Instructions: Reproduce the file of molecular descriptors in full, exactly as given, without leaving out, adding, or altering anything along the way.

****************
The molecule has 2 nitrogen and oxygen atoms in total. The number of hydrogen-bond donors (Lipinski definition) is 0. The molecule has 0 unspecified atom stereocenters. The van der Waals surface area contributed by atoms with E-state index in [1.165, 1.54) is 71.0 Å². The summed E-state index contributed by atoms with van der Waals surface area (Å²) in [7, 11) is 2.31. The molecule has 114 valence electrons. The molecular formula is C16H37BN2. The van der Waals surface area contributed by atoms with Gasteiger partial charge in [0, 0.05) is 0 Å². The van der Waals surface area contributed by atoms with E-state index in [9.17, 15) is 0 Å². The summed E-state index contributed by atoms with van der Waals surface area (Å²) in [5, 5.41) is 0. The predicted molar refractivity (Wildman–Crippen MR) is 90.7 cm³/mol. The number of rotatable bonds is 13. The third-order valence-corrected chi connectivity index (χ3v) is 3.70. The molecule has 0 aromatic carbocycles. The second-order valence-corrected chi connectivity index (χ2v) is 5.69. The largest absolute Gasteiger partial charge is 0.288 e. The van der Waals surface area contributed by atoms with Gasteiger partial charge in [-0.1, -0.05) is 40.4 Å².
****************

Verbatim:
The molecule has 2 nitrogen and oxygen atoms in total. The number of hydrogen-bond donors (Lipinski definition) is 0. The molecule has 0 unspecified atom stereocenters. The van der Waals surface area contributed by atoms with E-state index in [1.165, 1.54) is 71.0 Å². The summed E-state index contributed by atoms with van der Waals surface area (Å²) in [7, 11) is 2.31. The molecule has 114 valence electrons. The molecular formula is C16H37BN2. The van der Waals surface area contributed by atoms with Gasteiger partial charge in [0, 0.05) is 0 Å². The van der Waals surface area contributed by atoms with E-state index in [9.17, 15) is 0 Å². The summed E-state index contributed by atoms with van der Waals surface area (Å²) in [5, 5.41) is 0. The predicted molar refractivity (Wildman–Crippen MR) is 90.7 cm³/mol. The number of rotatable bonds is 13. The third-order valence-corrected chi connectivity index (χ3v) is 3.70. The molecule has 0 aromatic carbocycles. The second-order valence-corrected chi connectivity index (χ2v) is 5.69. The largest absolute Gasteiger partial charge is 0.288 e. The van der Waals surface area contributed by atoms with Gasteiger partial charge in [-0.1, -0.05) is 40.4 Å².